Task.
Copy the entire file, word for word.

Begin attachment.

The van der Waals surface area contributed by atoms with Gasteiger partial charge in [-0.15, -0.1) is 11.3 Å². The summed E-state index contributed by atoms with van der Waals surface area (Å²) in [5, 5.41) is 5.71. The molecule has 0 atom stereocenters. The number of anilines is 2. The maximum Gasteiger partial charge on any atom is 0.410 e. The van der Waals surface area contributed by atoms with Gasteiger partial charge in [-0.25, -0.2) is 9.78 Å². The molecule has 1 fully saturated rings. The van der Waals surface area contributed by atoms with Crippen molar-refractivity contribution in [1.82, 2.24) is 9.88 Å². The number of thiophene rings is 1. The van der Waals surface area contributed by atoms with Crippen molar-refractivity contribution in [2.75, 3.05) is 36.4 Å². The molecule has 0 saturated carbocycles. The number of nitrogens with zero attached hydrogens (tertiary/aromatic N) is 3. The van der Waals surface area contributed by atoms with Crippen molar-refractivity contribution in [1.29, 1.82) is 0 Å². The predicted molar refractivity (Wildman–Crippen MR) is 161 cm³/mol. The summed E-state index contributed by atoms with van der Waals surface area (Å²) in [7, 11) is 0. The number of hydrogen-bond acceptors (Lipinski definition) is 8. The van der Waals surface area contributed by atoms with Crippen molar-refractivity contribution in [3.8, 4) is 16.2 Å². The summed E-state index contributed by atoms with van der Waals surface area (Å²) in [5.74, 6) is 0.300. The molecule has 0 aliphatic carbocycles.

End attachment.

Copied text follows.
The van der Waals surface area contributed by atoms with Gasteiger partial charge in [-0.15, -0.1) is 11.3 Å². The summed E-state index contributed by atoms with van der Waals surface area (Å²) in [5, 5.41) is 5.71. The molecule has 0 atom stereocenters. The number of anilines is 2. The maximum Gasteiger partial charge on any atom is 0.410 e. The van der Waals surface area contributed by atoms with Gasteiger partial charge in [-0.25, -0.2) is 9.78 Å². The molecule has 1 fully saturated rings. The van der Waals surface area contributed by atoms with Crippen molar-refractivity contribution in [1.82, 2.24) is 9.88 Å². The number of thiophene rings is 1. The van der Waals surface area contributed by atoms with Crippen molar-refractivity contribution in [2.75, 3.05) is 36.4 Å². The molecule has 0 saturated carbocycles. The number of nitrogens with zero attached hydrogens (tertiary/aromatic N) is 3. The van der Waals surface area contributed by atoms with Crippen molar-refractivity contribution in [1.29, 1.82) is 0 Å². The predicted molar refractivity (Wildman–Crippen MR) is 161 cm³/mol. The summed E-state index contributed by atoms with van der Waals surface area (Å²) in [7, 11) is 0. The number of hydrogen-bond acceptors (Lipinski definition) is 8. The van der Waals surface area contributed by atoms with Crippen molar-refractivity contribution in [3.8, 4) is 16.2 Å². The summed E-state index contributed by atoms with van der Waals surface area (Å²) in [5.74, 6) is 0.300. The molecule has 0 aliphatic carbocycles.